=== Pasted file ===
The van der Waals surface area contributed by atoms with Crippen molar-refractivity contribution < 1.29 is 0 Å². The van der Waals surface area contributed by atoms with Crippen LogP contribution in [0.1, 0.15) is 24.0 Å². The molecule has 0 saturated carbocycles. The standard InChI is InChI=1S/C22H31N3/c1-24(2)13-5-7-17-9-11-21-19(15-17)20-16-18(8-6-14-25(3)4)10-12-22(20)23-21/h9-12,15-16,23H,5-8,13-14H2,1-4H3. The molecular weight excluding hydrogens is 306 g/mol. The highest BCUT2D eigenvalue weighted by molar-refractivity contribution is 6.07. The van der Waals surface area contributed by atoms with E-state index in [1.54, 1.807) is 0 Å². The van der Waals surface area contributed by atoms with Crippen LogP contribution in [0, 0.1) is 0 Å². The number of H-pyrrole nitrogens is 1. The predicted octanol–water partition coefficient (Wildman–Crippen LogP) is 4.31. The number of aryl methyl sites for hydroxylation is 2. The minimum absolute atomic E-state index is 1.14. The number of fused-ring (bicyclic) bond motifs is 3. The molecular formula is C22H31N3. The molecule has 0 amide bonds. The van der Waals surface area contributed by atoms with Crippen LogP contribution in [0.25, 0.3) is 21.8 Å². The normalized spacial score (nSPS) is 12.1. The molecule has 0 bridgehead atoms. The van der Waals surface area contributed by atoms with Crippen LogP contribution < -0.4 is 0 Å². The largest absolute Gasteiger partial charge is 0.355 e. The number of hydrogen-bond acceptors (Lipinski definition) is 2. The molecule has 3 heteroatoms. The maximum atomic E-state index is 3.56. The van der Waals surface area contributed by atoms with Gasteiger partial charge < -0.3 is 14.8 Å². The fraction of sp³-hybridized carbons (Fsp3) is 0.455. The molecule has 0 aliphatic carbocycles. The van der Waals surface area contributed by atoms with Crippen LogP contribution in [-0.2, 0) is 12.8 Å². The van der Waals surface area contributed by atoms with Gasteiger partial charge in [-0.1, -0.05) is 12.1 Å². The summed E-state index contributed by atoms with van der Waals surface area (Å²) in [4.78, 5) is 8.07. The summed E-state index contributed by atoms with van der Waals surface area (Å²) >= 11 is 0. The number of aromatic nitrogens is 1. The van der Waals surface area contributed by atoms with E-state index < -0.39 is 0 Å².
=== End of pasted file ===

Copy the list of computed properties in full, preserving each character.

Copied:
The van der Waals surface area contributed by atoms with Crippen molar-refractivity contribution < 1.29 is 0 Å². The van der Waals surface area contributed by atoms with Crippen LogP contribution in [0.1, 0.15) is 24.0 Å². The molecule has 0 saturated carbocycles. The standard InChI is InChI=1S/C22H31N3/c1-24(2)13-5-7-17-9-11-21-19(15-17)20-16-18(8-6-14-25(3)4)10-12-22(20)23-21/h9-12,15-16,23H,5-8,13-14H2,1-4H3. The molecular weight excluding hydrogens is 306 g/mol. The highest BCUT2D eigenvalue weighted by molar-refractivity contribution is 6.07. The van der Waals surface area contributed by atoms with E-state index in [1.54, 1.807) is 0 Å². The van der Waals surface area contributed by atoms with Crippen LogP contribution in [0, 0.1) is 0 Å². The number of H-pyrrole nitrogens is 1. The predicted octanol–water partition coefficient (Wildman–Crippen LogP) is 4.31. The number of aryl methyl sites for hydroxylation is 2. The minimum absolute atomic E-state index is 1.14. The number of fused-ring (bicyclic) bond motifs is 3. The molecular formula is C22H31N3. The molecule has 0 amide bonds. The van der Waals surface area contributed by atoms with Crippen LogP contribution in [0.25, 0.3) is 21.8 Å². The normalized spacial score (nSPS) is 12.1. The molecule has 0 bridgehead atoms. The van der Waals surface area contributed by atoms with Crippen LogP contribution < -0.4 is 0 Å². The largest absolute Gasteiger partial charge is 0.355 e. The number of hydrogen-bond acceptors (Lipinski definition) is 2. The molecule has 3 heteroatoms. The maximum atomic E-state index is 3.56. The van der Waals surface area contributed by atoms with Gasteiger partial charge < -0.3 is 14.8 Å². The fraction of sp³-hybridized carbons (Fsp3) is 0.455. The molecule has 0 aliphatic carbocycles. The van der Waals surface area contributed by atoms with Crippen LogP contribution in [-0.2, 0) is 12.8 Å². The van der Waals surface area contributed by atoms with Gasteiger partial charge in [-0.1, -0.05) is 12.1 Å². The summed E-state index contributed by atoms with van der Waals surface area (Å²) in [4.78, 5) is 8.07. The summed E-state index contributed by atoms with van der Waals surface area (Å²) >= 11 is 0. The number of aromatic nitrogens is 1. The van der Waals surface area contributed by atoms with E-state index < -0.39 is 0 Å².